City Sightseeing refused to pay health care costs for 215 employees and thumbed its nose at the law
SAN FRANCISCO (Oct. 10, 2019) — City Attorney Dennis Herrera announced today that he has sued the operators of the City Sightseeing tour bus service for failing to fund adequate health care for its employees, something San Francisco has required of employers for over a decade.
The lawsuit filed today in San Francisco Superior Court seeks $640,000 in restitution for 215 affected City Sightseeing employees, plus nearly $249,000 in related fines, with more than $153,000 of that for 10 separate violations that the company and its affiliates have refused to pay. The lawsuit additionally seeks civil penalties of up to $2,500 per violation against the companies and their CEO and managing partner, Christian Watts, personally.
“For years City Sightseeing has refused to pay its fair share toward its employees’ health care,” Herrera said. “This company cheated not only its workers, but also its law-abiding competitors in the marketplace. City Sightseeing has been given every chance to do the right thing. Instead, Mr. Watts has thumbed his nose at the law. Now it’s time to hold him accountable and send a clear message: Following the law isn’t optional. We are going to make sure that cheating employees out of their health care isn’t worth it for a company’s bottom line, or for executives who try to hide behind their corporations. I want to thank my staff and the Office of Labor Standards Enforcement for their relentless work on this.”
The City Attorney’s Office worked closely with the Office of Labor Standards Enforcement to bring the case after City Sightseeing repeatedly stonewalled OLSE’s administrative enforcement.
“Employers have a responsibility to provide their workers with access to meaningful health care,” said Patrick Mulligan, Director of the Office of Labor Standards Enforcement. “It’s better for productivity, it’s better for the workers, and it’s better for public health. City Sightseeing used cheap tactics to illegally deny its employees adequate health care options. When caught, they tried to stonewall us. That’s never going to be a recipe for success. Our office has worked diligently to ensure that these workers get what they’re owed. We will not be deterred. We will continue to work tirelessly to ensure that — no matter how long it takes — nobody is above the law. I want to thank the City Attorney’s Office for their dedication to this issue.”
The lawsuit names the affiliated companies that have operated City Sightseeing: CS Global SF, LLC; SFTS, LLC; and Guest Service Solutions, LLC. It also names Watts, who controlled those companies. Watts is also the founder and CEO of Magpie Travel.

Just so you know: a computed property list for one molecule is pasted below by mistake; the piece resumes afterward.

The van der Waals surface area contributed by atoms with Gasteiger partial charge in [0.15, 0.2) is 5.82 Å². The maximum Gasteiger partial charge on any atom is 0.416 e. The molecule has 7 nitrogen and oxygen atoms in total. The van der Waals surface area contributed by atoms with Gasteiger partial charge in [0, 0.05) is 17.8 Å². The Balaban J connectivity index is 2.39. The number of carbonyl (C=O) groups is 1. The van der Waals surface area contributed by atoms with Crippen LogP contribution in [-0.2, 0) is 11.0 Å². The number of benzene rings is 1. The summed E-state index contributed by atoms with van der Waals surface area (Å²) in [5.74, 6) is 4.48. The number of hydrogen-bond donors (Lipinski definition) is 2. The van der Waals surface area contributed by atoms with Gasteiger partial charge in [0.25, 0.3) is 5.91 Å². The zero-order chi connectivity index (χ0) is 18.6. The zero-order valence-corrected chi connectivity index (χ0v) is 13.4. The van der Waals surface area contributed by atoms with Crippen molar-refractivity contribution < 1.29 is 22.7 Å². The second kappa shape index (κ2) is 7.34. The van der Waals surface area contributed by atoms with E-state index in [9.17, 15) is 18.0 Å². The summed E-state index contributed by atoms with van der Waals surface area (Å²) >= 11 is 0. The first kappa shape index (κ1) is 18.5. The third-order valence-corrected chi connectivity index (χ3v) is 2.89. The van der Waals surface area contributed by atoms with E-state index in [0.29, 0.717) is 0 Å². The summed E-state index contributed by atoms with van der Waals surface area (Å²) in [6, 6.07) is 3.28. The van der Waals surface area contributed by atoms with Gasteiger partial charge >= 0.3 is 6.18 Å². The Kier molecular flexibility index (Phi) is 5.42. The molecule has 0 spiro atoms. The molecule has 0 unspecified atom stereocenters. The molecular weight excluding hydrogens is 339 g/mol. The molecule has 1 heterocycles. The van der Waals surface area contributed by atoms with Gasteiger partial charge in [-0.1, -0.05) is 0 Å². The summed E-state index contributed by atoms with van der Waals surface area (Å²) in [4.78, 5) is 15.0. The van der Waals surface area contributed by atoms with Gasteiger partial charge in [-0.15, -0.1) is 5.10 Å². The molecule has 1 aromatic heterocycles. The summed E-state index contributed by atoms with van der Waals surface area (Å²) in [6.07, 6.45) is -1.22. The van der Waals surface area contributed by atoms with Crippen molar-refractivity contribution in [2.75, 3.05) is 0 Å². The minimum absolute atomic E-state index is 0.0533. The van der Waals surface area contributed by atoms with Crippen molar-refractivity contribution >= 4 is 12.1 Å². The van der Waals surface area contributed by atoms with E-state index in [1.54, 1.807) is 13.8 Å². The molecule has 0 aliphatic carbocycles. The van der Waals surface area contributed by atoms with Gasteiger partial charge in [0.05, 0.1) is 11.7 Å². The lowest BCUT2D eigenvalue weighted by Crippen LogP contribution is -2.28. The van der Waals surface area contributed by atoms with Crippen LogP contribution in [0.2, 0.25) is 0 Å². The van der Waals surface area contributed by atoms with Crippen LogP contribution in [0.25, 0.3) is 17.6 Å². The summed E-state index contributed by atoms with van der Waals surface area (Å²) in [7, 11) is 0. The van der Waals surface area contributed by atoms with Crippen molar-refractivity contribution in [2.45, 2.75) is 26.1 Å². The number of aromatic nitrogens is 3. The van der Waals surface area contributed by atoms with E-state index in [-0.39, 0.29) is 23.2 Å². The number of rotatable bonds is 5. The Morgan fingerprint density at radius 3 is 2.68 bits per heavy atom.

The lawsuit is the result of an investigation started by the Office of Labor Standards Enforcement, which found City Sightseeing and its operating companies had not been providing adequate health care to employees from 2014 to 2017. The City’s Health Care Security Ordinance requires medium and large business to make minimum health care expenditures, based on each hour worked per employee, on behalf of San Francisco employees. Businesses can spend that money in one of three ways: paying for insurance for their staff, contributing to programs that reimburse employees for out-of-pocket health care costs, or paying that money to the City, which uses it to provide medical coverage.
Throughout the OLSE’s investigation, City Sightseeing routinely refused to cooperate, triggering 10 different notices of violations and fines. On Oct. 26, 2018, City officials determined that the companies operating City Sightseeing had violated the health care ordinance and ordered them to pay the missing health care costs to their employees and fines.
To date, the defendants have refused to make any of the payments the OLSE ordered them to pay to their current and former employees, and have refused to pay any fines.
“City Sightseeing does not get to act with impunity,” said Herrera. “They have broken the law and failed their employees. The company shifted health care costs onto hundreds of workers and defied the City agency that exposed their bad actions. It’s unacceptable and illegal behavior that we won’t tolerate.”
The case is: City and County of San Francisco and People of the State of California v. CS Global SF, LLC, et al., San Francisco Superior Court, CGC-19-579905, filed Oct. 10, 2019. More information can be found on the City Attorney’s website: www.sfcityattorney.org.
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